By Alexandra Bonano
After a semester of hard work and innovation, students show cased their skills in blending music and technology at the Music to the Max Demonstration, an informal concert on April 29 at 2 p.m. in Mayo Concert Hall.
Four different groups took the stage to share their projects, discussing their goals and creative processes. The students are all music or interactive multimedia majors and are in the class “Interactive Music Programming.”
“It’s a class where the students are challenged to write, in some cases, their first computer program to create interactive music systems,” said Associate Professor of Music Teresa Nakra.
The first group created an interactive mat that is similar to the game “Dance, Dance, Revolution.” The device allows kids to play nursery rhymes and children’s songs by stepping on different symbols on a mat.
The second group presented a loop-track, which allows users to play and record a series of notes that can be repeated throughout any song, which was followed by a presentation that shed light on the four common notes that are present in many pieces of music. This group sang fourteen popular songs, such as “She Will Be Loved” by Maroon 5 and “Jar of Hearts” by Christina Perri that contained these notes and used the technology to illustrate the common four notes.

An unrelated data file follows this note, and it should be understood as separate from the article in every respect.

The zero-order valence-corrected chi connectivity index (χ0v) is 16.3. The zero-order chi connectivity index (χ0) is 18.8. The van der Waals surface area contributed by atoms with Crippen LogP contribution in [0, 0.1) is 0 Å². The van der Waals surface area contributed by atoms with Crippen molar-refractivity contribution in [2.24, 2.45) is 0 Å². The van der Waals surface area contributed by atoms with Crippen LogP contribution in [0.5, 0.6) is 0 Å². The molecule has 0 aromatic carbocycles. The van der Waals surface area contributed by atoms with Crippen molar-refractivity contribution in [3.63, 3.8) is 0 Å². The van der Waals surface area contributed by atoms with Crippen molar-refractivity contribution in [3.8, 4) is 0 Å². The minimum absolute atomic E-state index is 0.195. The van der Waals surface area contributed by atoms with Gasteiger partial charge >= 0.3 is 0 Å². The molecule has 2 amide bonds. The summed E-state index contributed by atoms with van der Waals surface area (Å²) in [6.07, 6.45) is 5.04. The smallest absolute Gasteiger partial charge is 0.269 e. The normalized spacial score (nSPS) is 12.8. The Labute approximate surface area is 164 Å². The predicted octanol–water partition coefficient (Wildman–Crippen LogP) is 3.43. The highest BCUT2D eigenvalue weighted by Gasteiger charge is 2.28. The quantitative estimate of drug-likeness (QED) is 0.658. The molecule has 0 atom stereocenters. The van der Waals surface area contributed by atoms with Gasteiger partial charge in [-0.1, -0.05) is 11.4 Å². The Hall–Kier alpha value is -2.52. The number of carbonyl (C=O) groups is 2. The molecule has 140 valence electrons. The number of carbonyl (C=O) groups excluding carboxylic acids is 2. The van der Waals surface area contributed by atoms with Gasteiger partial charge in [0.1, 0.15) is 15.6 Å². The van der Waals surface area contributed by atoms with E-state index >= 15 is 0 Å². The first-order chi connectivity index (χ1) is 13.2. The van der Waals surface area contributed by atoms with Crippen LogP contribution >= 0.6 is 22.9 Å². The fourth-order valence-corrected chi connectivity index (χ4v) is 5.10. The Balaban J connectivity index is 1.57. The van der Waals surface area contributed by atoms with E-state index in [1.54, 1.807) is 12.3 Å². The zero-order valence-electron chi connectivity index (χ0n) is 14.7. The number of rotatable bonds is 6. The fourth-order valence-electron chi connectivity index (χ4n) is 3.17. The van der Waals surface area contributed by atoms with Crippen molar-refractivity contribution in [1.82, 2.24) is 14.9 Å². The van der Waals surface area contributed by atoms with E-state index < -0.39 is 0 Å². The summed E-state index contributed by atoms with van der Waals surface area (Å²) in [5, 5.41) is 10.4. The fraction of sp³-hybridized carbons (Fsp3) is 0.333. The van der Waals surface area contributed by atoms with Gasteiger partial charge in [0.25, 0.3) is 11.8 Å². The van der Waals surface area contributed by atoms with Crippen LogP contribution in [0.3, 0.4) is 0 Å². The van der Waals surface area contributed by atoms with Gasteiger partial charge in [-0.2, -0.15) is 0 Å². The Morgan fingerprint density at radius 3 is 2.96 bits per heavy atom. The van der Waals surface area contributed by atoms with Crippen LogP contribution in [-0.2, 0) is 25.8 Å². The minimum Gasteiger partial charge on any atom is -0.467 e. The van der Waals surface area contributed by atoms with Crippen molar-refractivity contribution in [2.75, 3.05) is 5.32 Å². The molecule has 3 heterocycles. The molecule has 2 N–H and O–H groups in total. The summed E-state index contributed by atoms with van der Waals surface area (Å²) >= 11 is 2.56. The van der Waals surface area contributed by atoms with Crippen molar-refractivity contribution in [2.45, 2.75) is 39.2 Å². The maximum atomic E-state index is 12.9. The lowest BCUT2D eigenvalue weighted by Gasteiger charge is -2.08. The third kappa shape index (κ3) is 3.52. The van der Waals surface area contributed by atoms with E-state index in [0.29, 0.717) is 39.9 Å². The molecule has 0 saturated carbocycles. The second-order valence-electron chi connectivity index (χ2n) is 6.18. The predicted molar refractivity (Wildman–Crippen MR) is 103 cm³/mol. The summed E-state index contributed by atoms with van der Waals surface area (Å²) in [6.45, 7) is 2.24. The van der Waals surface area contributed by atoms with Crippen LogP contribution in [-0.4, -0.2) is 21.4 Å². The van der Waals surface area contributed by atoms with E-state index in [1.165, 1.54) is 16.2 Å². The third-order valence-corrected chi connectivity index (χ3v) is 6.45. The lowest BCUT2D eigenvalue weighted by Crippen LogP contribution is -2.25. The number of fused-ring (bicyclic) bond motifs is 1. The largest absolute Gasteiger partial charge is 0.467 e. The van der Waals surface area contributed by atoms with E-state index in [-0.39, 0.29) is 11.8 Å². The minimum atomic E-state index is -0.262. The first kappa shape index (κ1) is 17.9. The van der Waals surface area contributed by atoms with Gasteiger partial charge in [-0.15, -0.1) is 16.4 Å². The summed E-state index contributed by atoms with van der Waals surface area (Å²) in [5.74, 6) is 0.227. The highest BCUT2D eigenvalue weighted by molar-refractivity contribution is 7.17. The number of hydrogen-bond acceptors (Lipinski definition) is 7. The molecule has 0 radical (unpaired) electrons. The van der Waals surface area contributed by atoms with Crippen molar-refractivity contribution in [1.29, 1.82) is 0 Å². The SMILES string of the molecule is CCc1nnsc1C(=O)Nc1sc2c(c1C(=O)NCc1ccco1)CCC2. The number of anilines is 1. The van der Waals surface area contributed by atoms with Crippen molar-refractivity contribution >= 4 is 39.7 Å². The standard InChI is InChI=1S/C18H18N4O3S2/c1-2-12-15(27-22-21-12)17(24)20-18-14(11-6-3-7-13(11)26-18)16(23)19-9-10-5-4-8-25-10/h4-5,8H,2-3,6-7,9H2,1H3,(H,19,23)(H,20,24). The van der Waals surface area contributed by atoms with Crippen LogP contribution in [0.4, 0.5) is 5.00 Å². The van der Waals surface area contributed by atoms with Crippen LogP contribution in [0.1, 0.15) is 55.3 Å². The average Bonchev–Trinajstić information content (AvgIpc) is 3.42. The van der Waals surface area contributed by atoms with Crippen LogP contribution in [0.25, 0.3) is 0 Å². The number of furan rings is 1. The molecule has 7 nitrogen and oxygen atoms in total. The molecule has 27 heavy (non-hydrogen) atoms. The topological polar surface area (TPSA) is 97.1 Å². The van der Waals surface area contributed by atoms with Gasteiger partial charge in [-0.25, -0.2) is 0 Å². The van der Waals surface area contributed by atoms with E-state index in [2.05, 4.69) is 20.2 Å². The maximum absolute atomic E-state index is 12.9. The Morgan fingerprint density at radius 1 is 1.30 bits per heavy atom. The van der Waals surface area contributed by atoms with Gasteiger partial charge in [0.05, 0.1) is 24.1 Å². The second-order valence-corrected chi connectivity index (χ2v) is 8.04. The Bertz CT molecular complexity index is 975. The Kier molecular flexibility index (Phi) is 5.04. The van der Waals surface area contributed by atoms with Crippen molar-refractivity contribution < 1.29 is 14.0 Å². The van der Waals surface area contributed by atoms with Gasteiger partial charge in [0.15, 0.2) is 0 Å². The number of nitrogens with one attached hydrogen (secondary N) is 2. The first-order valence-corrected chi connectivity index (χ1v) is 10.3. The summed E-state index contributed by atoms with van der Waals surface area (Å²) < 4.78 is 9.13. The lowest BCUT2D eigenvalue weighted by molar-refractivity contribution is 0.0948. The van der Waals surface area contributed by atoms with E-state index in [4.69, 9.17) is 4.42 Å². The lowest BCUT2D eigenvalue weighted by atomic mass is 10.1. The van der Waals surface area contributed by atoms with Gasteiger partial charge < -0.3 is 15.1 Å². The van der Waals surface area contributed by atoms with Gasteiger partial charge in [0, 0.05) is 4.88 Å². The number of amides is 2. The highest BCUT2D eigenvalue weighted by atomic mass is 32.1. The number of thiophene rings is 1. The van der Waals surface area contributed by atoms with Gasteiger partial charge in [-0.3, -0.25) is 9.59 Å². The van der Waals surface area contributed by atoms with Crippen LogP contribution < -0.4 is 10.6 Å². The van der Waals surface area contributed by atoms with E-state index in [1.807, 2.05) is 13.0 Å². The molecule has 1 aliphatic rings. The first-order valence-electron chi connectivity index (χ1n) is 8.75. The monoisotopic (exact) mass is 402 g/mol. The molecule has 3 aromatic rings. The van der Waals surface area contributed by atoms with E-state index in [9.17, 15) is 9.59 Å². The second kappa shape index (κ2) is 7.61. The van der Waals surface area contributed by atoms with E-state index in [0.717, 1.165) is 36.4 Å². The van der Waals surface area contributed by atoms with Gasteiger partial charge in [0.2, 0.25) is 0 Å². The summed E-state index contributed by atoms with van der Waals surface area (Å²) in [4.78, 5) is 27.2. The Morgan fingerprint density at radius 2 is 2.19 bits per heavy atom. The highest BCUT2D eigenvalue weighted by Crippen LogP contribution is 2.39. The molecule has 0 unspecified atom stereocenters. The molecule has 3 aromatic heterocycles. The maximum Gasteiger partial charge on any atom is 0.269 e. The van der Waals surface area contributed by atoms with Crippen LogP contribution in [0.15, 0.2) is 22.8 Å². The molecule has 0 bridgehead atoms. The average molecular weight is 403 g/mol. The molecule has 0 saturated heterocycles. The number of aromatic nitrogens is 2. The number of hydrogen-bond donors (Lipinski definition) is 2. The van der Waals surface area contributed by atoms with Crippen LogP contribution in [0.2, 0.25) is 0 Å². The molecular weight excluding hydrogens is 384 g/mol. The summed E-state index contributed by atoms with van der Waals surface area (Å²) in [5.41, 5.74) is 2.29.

The fourth group developed technology that allows users to separate the notes of a song and play them individually. These students also created an interactive mat that played different notes from a song, which in this case was the Mii music theme song on the Wii gaming system.
By separating these notes, one could play the notes however they wanted depending on what order they stepped on the squares.
“In addition to the ‘Max’ software that they’ve all written, they’ve all built some sort of hardware interface that uses what’s called a ‘Makey Makey,’ which is a little circuit board,” Nakra said.
Nakra emphasized the importance of using tools like the Makey Makey to help students foster their skills while they also take advantage of nuanced software.
“We use it because it attaches to the laptop by USB and basically allows the students to be able to create sensor triggers, which allows them to perform notes in real time,” she said.
At the end of the demonstration, audience members were invited to join the groups on stage to discuss the projects and try the technology out for themselves.
“[The projects] fit each of the groups very well, and who they are as people, so I thought they were all very interesting,” said junior music major Maura McFadden.